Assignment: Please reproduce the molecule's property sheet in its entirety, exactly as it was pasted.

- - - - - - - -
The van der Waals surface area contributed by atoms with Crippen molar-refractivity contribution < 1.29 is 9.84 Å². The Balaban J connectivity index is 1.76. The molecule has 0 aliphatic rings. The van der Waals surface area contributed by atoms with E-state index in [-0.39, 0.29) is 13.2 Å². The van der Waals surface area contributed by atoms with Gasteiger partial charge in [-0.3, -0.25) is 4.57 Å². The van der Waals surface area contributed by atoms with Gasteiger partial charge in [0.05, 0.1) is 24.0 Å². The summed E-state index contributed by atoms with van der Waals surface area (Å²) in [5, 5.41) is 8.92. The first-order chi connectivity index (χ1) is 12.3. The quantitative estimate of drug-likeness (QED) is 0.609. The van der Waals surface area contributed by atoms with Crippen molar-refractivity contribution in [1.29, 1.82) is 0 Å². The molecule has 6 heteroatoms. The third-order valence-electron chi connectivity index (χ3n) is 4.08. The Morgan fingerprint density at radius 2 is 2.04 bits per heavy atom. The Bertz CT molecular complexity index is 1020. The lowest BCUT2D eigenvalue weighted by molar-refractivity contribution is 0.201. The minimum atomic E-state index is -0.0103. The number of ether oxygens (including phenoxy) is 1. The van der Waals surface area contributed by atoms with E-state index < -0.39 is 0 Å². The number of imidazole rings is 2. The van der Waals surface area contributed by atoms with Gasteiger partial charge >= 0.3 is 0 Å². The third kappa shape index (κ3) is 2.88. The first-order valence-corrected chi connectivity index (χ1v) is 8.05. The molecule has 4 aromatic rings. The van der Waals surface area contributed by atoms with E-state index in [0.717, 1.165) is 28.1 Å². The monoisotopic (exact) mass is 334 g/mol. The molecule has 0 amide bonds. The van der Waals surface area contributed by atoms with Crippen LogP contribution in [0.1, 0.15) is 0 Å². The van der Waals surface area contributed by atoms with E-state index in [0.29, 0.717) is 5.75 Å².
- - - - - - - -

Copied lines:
The van der Waals surface area contributed by atoms with Crippen molar-refractivity contribution < 1.29 is 9.84 Å². The Balaban J connectivity index is 1.76. The molecule has 0 aliphatic rings. The van der Waals surface area contributed by atoms with E-state index in [-0.39, 0.29) is 13.2 Å². The van der Waals surface area contributed by atoms with Gasteiger partial charge in [-0.3, -0.25) is 4.57 Å². The van der Waals surface area contributed by atoms with Gasteiger partial charge in [0.05, 0.1) is 24.0 Å². The summed E-state index contributed by atoms with van der Waals surface area (Å²) in [5, 5.41) is 8.92. The first-order chi connectivity index (χ1) is 12.3. The quantitative estimate of drug-likeness (QED) is 0.609. The van der Waals surface area contributed by atoms with Crippen molar-refractivity contribution in [1.29, 1.82) is 0 Å². The molecule has 6 heteroatoms. The third-order valence-electron chi connectivity index (χ3n) is 4.08. The Morgan fingerprint density at radius 2 is 2.04 bits per heavy atom. The Bertz CT molecular complexity index is 1020. The lowest BCUT2D eigenvalue weighted by molar-refractivity contribution is 0.201. The minimum atomic E-state index is -0.0103. The number of ether oxygens (including phenoxy) is 1. The van der Waals surface area contributed by atoms with E-state index < -0.39 is 0 Å². The number of imidazole rings is 2. The van der Waals surface area contributed by atoms with Gasteiger partial charge >= 0.3 is 0 Å². The third kappa shape index (κ3) is 2.88. The first-order valence-corrected chi connectivity index (χ1v) is 8.05. The molecule has 4 aromatic rings. The van der Waals surface area contributed by atoms with E-state index in [0.717, 1.165) is 28.1 Å². The monoisotopic (exact) mass is 334 g/mol. The molecule has 0 amide bonds. The van der Waals surface area contributed by atoms with Crippen LogP contribution in [0.1, 0.15) is 0 Å². The van der Waals surface area contributed by atoms with E-state index in [0.29, 0.717) is 5.75 Å².